Identicalness in Trademark World

Identicalness in Trademark World


A recent case decision involving a real estate dispute is illuminating because it deals with the “likelihood of confusion” trademark issue where neither the two trademarks in dispute nor the respective goods/services were exactly the same. The lack of identicalness in terms of the trademarks themselves and the respective goods/services of the parties is often confounding and confusing for clients who think identicalness IS required for there to be legally actionable trademark infringement.

The Court of Appeals for the Federal Circuit (“CAFC”) upheld the Trademark Trial & Appeal Board's (“TTAB”) decision affirming a refusal to register the mark SPARK LIVING for a series of services related to the leasing of residential real estate due to a likelihood of confusion with the registered mark SPARK for brokerage, leasing, and management of commercial property, offices, and office space - In re Charger Ventures LLC, 2023 U.S.P.Q.2d 451 (Fed. Cir. 2023). The TTAB had found that despite some commercial weakness in the SPARK mark and despite the sophistication of relevant consumers, there was insufficient evidence to overcome the close similarity of the marks and the relatedness of the services. In other words, identicalness of the trademarks themselves and the goods/services of the respective parties was NOT necessarily required for there to be a legal basis for refusing registration of the SPARK LIVING; as a practical matter, nor would identicalness necessarily be required to mount a legally actionable trademark infringement claim in a court of law. (The whole opinion is, of course, a bit more complicated/detailed than that, but that’s really the gist of it).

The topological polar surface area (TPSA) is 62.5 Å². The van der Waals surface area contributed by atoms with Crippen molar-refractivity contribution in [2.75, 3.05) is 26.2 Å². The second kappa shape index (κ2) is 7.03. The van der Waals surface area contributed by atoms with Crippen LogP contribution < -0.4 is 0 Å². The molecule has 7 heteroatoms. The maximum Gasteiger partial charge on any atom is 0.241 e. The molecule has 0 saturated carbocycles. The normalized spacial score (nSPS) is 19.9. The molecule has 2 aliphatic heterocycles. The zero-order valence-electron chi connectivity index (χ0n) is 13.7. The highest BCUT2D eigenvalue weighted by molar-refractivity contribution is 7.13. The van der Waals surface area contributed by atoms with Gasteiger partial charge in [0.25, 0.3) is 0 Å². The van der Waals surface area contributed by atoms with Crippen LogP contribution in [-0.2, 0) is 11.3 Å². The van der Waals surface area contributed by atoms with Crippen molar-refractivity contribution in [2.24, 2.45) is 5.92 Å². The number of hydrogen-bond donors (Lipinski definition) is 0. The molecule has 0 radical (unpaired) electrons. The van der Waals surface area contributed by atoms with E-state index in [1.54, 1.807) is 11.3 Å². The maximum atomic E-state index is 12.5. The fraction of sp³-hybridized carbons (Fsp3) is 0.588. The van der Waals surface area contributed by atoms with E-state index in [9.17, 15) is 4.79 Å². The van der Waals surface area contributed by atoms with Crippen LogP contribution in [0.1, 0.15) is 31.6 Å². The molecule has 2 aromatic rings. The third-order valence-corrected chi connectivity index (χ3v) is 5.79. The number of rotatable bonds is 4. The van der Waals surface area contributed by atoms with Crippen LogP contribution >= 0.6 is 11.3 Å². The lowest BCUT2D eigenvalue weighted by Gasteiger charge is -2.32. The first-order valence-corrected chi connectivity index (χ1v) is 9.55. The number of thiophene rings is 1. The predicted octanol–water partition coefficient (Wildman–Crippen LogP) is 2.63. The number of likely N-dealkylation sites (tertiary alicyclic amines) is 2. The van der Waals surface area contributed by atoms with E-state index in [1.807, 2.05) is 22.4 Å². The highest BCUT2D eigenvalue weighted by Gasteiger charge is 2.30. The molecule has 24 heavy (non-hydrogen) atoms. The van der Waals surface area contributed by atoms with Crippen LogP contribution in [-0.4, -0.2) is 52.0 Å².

Why is this important?
• First, clients (and often opposing counsel who don’t have a lot of experience with trademarks) are frequently confused by the legal standards for trademark infringement and they assume that identicalness of both the trademarks themselves and the respective good/services is required for there to be a valid claim of trademark infringement.
• This is often particularly confounding for defendants/potential defendants who are accused of trademark infringement who simply don’t get it or believe it.
• On the flip side, sometimes trademark owners who might have a valid claim for trademark infringement against a competitor forego pursuing their rights because they are misinformed about the legal standards.
• This decision – as with many others just like it – serves as a reminder that valid trademark infringement claims don’t necessarily require identicalness of the trademarks themselves and the goods/services of the respective parties.